Over 400,000 passengers use the MRT daily to avoid the road traffic, so it might feel a bit slower than the BTS. The MRT currently has two lines: the Blue line (the busiest) and the Purple line. The interchange for the Blue Line and Purple Line is Tao Poon Station.

    Trains run from approximately 6am until midnight, with trains running every 5-10 minutes depending on the time of day. Prices are based on distance covered like the BTS trains and can range from 15-50THB (33p and £1.09) and an average lenght journey will cost less than a pound.

    Ticketing machines accept small denominations of Thai Baht and vend a RFID token which is like a big plastic coin that is tapped for entrance to the platforms. The token must be surrendered on exiting and they will be reused for other journeys. You can access the BTS trains via stations Sala Daeng, Asok and Mo Chit but you will need a new ticket to access the BTS lines as they won’t accept the MRT tokens.

    Phetchaburi Station is connected to Makkasan Station on the Airport Rail Link to Suvarnabhumi Airport (BKK).

    Details about individual station schedules and fares can be found on the official MRT website.

    Prices in this post are accurate as at 13/01/2022.



    TRAVEL USING THE BOAT SYSTEM

    Using the boat system can be a little confusing at first, but it’s actually free simple and fun to use. You get to see the city in a completely different way especially with the houses on the Khlong. There are a few different boat systems you can use across Bangkok, one of them is the Chao Phraya Tourist Boat which cost 150THB per person for an all day pass and you can jump on and off whichever stop you like as much as you like. It starts at Asiatique and finishes at Phra Arthit and then goes back down the stops again back to the start.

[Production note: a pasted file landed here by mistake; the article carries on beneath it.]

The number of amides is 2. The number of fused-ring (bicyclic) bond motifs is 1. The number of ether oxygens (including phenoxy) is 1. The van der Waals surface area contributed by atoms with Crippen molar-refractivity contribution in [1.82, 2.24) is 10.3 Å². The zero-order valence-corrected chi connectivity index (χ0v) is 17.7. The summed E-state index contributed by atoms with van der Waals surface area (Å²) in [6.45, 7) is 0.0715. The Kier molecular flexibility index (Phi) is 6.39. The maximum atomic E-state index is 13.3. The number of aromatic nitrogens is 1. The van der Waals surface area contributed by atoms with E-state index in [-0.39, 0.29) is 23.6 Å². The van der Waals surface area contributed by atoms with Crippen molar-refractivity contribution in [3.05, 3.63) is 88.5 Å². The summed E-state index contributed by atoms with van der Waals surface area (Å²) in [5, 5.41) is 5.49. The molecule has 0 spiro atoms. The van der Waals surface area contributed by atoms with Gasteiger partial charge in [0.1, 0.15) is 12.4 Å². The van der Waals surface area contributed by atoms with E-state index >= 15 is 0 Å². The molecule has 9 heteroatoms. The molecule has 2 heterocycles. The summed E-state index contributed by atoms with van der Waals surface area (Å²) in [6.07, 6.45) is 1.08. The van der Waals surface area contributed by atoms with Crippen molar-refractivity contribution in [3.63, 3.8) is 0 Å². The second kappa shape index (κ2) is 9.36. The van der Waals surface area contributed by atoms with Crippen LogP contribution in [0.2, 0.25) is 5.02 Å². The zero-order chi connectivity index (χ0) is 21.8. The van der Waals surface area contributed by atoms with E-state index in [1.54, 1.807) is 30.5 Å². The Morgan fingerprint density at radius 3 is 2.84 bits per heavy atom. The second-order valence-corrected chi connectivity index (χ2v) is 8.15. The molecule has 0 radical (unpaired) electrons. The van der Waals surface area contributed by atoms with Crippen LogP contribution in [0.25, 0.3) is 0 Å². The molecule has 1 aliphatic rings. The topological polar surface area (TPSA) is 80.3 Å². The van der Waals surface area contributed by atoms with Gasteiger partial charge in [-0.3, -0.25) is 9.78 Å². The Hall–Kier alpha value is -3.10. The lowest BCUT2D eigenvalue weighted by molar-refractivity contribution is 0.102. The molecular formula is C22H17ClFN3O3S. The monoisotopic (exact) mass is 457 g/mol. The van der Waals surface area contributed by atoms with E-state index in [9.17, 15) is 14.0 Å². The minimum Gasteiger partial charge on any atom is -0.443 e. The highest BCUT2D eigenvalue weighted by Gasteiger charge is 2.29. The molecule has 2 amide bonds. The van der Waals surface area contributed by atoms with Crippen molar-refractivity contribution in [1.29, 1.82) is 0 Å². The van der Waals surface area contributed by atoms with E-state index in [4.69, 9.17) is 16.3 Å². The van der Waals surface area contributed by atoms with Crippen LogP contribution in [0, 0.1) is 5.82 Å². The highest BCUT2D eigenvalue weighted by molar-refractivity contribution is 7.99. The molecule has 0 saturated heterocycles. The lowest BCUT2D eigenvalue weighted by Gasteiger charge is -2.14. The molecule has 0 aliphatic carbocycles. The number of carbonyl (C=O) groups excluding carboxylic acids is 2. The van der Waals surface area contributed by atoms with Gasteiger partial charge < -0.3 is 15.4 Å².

There are 2 boats doing these trips up and down the river: Catamaran Boat with a capacity of 190 passengers and also the Monohull Boat with a capacity of 150. The boats depart every 30 minutes from 11 piers and run everyday from 8:30am to 17:30pm.

    This is the map of the route the boat takes:

    Taken from Chao Phraya Tourist Boat’s website

    The main stops on this route include Wat Arun (The Temple of Dawn), Wat Pho (The Reclining Buddha), Wat Pra Kaew (The Grand Palace), Khao San Road and Asiatique (an open-air mall).

    Open this map on your phone to help navigate your way around the stops near the Chao Phraya river. Hit the star to save it to your Google Maps for future use. Open the sidebar to navigate easier including my blog posts on Bangkok and other spots you need to see.


    The other river boat system is mainly used by locals, but you can use it as well as a tourist. It takes you on a much more rural journey of the city, seeing the side streets, peoples houses near the river and small local businesses. These boats are 200THB per day per person as they cover a lot more stops and a lot more of the rivers in Bangkok.

    There are two routes that they do which covers New Town and Old Town. In New Town you can visit things like Siam Shopping Mall, Jim Thompson House Museum, National Stadium, Hard Rock Cafe and visit the Victory Monument. In Old Town you can visit things like Wat Saket (The Golden Mount), Khao San Road, Chao Phraya River and Prasumen Fort.

    This is the map of the routes these boats take:

    Open this map on your phone to help navigate your way around the stops near Old & New Town. Hit the star to save it to your Google Maps for future use. Open the sidebar to navigate easier including my blog posts on Bangkok and other spots you need to see.